I don’t usually tell people I had a brain tumor right away. If I’m teaching a 2-day manager training, I never share it on day 1. This isn’t because I’m ashamed of it or feel awkward about sharing it (I’ve written publicly about it a number of times), this is because I want to feel I’ve earned the work.
I don’t want anyone to curb their feedback out of pity. If you like my work, you like my work. You don’t like my work in spite of the fact that my brain once had a lemon-sized tumor in it.
If it’s relevant, I will share the story on Day 2. And then there is magic in the space, an invitation to vulnerability that deepens every single word that is said from attendees from that moment on.
I’m not alone in this kind of sharing. I saw a woman speak at a conference in San Francisco earlier this year; her talk began with the admission that she had been molested as a child. It broke the room.
She did it with purpose, with good intention and with ownership. By her second slide, we all knew the same thing: This talk was not for show. She had skin in the game. She was real. We could be real, too.
My @altmba Learning Group met on Thursday night to discuss a prompt. But before we discussed the prompt, we covered how we’re all feeling these days. Our answers were genuine and relevant; some were even emotional.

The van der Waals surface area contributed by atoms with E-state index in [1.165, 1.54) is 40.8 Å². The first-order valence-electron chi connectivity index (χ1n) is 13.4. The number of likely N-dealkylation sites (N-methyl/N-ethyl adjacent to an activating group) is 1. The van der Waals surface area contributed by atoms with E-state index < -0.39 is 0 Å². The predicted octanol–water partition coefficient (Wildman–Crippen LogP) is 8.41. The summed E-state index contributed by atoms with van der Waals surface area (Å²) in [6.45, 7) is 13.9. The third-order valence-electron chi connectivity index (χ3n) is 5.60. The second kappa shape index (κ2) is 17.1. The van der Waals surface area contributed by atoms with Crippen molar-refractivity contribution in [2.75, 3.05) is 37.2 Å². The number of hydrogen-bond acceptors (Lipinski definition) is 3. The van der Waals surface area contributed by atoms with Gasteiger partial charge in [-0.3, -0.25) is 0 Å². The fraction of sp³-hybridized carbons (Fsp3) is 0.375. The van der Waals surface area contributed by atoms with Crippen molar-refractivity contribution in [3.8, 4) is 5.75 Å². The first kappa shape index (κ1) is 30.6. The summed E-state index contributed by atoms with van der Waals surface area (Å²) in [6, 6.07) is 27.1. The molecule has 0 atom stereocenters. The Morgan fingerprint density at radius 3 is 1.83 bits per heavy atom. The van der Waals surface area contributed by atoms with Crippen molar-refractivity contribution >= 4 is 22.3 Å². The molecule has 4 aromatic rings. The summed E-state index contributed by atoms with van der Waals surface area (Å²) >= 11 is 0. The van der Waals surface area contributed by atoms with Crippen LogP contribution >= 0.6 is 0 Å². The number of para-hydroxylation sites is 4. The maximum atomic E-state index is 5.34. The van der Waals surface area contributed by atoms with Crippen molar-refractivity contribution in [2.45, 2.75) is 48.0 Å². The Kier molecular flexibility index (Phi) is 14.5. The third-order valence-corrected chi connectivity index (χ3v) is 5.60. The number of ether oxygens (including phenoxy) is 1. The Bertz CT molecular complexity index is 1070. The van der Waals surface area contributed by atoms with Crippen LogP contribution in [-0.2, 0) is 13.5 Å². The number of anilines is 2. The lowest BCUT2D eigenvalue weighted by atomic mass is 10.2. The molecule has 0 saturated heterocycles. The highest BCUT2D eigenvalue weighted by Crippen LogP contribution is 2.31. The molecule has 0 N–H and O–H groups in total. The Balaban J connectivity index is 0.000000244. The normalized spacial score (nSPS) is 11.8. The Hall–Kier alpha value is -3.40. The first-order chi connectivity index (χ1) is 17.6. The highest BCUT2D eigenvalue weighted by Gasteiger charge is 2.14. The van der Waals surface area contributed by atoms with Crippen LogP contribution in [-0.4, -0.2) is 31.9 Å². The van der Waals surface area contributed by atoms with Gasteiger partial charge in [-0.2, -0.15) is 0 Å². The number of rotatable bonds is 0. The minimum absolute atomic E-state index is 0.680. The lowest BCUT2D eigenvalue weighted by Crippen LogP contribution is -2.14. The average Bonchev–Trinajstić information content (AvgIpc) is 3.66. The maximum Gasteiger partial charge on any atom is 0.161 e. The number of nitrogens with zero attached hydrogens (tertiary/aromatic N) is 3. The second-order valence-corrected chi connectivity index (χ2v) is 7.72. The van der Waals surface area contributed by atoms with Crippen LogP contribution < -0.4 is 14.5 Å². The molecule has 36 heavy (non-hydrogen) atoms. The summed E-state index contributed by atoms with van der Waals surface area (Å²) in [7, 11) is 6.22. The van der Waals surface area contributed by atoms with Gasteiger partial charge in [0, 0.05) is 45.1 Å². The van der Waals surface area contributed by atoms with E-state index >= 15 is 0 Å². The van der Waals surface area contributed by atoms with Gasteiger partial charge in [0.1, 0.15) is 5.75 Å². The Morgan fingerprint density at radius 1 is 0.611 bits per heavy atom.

My answer was surprisingly emotional and I told my group about the brain tumor. I talked about how the aftermath of that experience affects how much I believe is possible (everything) and how much BS I cut through now (all of it). This new life has pros and cons.
Then we discussed the prompt. The first round of options were good. The second round of options had a lot of “real” language. “Maybe what I’m really talking about is…”
It was 7:30. Some silences held. We seemed doneish.
We gently called on a member who had been quiet. We prodded to make sure all was okay. Gates broke; depths were shared. We processed, we coached, we listened.
It was 8:15. Some silences held. We seemed done.
Someone called on someone else and the gates broke, depths were shared, we were processing, coaching, listening, admitting, searching, breaking open and then piecing back together. This went on, round after round with each other.
Then it was 8:54. Silence held tension. We didn’t know if we were done.
One last check. Gates broke again. Although it seemed we had covered everything, we were plunged even deeper into truth and our backgrounds and why it all matters and what doesn’t matter.
In the end, our LG ended 20 minutes over time.
I wonder what the world would be like if we gave one last check on people. I wonder what our streets would be like if we walked 2 paces slower, if we missed the light. I wonder what magic silences hold, how we earn their depths and the stories that are birthed through them.
We never clarified our writing options at the end. “Write from the heart,” one of my colleagues said. We all took a deep breath together and ended the Zoom.
It’s not about the prompt. It’s never about the prompt. It’s always about the heart.